It’s another Monday morning as I write this, which means I’m once again racking my brain for what might be a good blog topic. That’s how lots of Monday mornings go. It’s not uncommon for me to start writing on two or three different topics before settling on one I feel good about.
As I struggled through this little tradition today, I had a brilliant moment of insight (or at least I thought it was brilliant – you might just call me lazy). I should start an eight-part blog series! That’s nearly two months of blog topics at one fell swoop!
***Public Service Announcement*** – Shakespeare appears to have coined that last phrase in Macbeth. I bet you didn’t know that. I didn’t know that until I looked it up to make sure I was using it properly. Now, back to your regularly scheduled programming.
Here’s the plan. The next seven blog posts will be a guided tour up the Seven Fronts of Mount Sustainability, Ray Anderson’s famous zero-footprint metaphor. You might recall a brief summary of this in my Buzzwords blog post a couple of weeks ago. Ray and his team at Interface conceptualized the summit of this peak, which Ray called higher than Everest, as the point at which his company could claim to be fully sustainable, with no negative impact on the environment.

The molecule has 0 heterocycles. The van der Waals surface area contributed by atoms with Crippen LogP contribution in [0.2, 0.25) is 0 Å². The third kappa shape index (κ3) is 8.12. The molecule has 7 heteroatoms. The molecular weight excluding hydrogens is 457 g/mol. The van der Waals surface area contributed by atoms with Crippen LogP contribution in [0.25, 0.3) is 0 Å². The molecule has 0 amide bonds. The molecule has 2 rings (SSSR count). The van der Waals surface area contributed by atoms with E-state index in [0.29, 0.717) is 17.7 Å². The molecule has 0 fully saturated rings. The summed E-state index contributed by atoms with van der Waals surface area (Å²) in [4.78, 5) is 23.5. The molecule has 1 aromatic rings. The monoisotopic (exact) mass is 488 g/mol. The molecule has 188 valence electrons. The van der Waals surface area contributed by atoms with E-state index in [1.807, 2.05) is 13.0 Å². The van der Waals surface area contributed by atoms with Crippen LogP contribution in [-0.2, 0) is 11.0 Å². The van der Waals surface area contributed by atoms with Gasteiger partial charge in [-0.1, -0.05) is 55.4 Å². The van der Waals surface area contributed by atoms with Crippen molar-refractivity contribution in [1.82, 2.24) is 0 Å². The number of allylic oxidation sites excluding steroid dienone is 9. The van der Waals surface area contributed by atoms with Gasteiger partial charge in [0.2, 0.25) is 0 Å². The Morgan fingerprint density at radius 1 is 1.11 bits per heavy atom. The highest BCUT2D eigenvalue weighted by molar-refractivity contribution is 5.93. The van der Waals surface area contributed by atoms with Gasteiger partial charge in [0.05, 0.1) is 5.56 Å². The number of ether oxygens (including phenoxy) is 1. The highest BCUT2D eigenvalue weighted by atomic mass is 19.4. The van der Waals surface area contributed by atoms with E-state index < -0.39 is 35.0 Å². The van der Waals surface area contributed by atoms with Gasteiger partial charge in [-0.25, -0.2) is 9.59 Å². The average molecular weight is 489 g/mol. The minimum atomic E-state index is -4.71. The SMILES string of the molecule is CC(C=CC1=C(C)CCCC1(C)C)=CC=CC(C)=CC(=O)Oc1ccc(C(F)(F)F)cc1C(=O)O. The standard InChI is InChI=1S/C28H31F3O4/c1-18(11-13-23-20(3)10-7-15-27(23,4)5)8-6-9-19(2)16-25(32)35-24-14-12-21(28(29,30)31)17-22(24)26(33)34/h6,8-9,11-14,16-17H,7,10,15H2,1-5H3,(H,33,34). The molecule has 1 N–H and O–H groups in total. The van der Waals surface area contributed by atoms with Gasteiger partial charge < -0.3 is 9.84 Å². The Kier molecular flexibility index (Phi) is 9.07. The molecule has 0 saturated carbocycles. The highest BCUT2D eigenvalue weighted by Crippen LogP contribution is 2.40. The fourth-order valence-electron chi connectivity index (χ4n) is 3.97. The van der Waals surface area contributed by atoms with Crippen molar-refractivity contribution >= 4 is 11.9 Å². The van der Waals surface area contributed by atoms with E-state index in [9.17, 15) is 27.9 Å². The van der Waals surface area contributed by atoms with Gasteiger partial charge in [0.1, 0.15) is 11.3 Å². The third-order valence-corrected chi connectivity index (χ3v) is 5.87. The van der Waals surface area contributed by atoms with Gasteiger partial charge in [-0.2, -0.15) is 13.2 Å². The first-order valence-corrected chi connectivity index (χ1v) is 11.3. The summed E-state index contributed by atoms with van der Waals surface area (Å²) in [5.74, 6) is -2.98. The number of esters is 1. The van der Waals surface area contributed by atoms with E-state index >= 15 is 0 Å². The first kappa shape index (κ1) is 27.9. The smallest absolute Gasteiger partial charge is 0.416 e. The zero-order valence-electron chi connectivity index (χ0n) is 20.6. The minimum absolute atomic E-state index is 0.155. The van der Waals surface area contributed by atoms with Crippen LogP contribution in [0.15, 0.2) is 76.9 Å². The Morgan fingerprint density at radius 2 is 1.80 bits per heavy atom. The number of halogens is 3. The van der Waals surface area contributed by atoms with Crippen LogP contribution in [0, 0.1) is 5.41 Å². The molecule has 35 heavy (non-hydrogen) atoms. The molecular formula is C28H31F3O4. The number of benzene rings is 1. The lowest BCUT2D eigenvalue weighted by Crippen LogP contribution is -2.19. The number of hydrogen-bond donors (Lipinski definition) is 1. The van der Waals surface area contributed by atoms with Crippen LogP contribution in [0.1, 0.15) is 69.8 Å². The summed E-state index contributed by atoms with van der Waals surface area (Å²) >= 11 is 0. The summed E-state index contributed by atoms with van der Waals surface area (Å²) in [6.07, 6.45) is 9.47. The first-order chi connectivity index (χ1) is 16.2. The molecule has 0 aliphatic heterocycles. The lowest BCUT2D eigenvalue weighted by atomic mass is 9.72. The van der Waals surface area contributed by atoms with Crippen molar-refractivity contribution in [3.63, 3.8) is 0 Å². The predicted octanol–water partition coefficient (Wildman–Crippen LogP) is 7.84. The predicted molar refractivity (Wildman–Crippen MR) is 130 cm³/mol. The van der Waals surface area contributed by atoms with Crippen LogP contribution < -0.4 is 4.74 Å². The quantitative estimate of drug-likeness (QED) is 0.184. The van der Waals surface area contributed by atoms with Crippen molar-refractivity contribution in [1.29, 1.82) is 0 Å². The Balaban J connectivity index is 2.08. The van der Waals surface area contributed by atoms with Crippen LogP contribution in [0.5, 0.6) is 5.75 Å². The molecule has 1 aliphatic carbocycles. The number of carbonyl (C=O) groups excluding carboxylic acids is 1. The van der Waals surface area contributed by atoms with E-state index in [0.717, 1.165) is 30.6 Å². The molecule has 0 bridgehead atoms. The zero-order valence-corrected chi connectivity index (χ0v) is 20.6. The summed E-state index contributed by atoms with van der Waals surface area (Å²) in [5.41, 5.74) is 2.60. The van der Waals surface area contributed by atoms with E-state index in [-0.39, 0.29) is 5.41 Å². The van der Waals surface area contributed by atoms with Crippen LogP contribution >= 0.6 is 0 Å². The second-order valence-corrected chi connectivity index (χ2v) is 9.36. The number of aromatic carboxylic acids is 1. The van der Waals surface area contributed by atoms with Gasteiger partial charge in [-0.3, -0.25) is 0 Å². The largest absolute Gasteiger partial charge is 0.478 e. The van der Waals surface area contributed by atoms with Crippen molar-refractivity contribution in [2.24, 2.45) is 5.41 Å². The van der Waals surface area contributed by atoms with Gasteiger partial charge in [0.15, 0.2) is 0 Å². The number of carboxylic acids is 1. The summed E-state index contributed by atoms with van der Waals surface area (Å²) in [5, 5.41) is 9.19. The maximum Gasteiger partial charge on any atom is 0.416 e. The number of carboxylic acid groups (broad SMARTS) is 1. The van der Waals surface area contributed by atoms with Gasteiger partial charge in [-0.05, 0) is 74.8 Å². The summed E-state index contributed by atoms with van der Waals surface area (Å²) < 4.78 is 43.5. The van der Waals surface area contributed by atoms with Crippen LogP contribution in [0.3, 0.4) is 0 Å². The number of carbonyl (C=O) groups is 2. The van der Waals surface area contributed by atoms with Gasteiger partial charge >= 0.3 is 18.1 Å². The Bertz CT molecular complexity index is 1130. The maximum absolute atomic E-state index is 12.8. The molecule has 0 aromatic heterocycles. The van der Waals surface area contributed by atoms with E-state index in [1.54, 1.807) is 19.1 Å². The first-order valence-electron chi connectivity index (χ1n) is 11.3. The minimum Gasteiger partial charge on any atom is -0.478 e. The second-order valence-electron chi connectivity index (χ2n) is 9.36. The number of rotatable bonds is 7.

Each week, I will focus on one of the fronts. In order, they’ll be zero waste, benign emissions, renewable energy, closed-loop manufacturing, resource efficient transportation, sensitizing stakeholders, and redesigning commerce. Rather than focus on Interface’s progress (which is remarkable, by the way), I’ll instead use each front as a theme, sharing a story or some thoughts that relate to it.
For now, I want to offer some perspective from base camp. Looking up at its distant peak, Mount Sustainability doesn’t look like an ordinary mountain. First, you’ll notice that there aren’t many climbers on the mountain. The surrounding hills like Less Bad Knoll and Marginal Improvement Ridge have a lot of day-hikers, which is certainly good. They offer some great views that you just can’t get inside the nearby town of Status Quo. Unfortunately though, few of these climbers have set their sights on the big mountain.
As a result, you’ll also notice that this mountain has few blazed trails. It is wild and untamed, so any adventurers will want to bring a well-honed machete and a pack stuffed with ingenuity and dedication. Successful climbers will need to be creative to find viable pathways to the top.
Lastly, Mount Sustainability can only be conquered when all of its faces have been successfully scaled. Maybe that’s why so few have set out on the journey to zero-footprint: you can’t just pick the easiest path and hustle to the top. You have to walk every step of the easiest and hardest pathway, along with all the other pathways in between.
Sound daunting? It is. But it’s also doable. So grab your gear and let’s get climbing. The Zero Waste front is up first.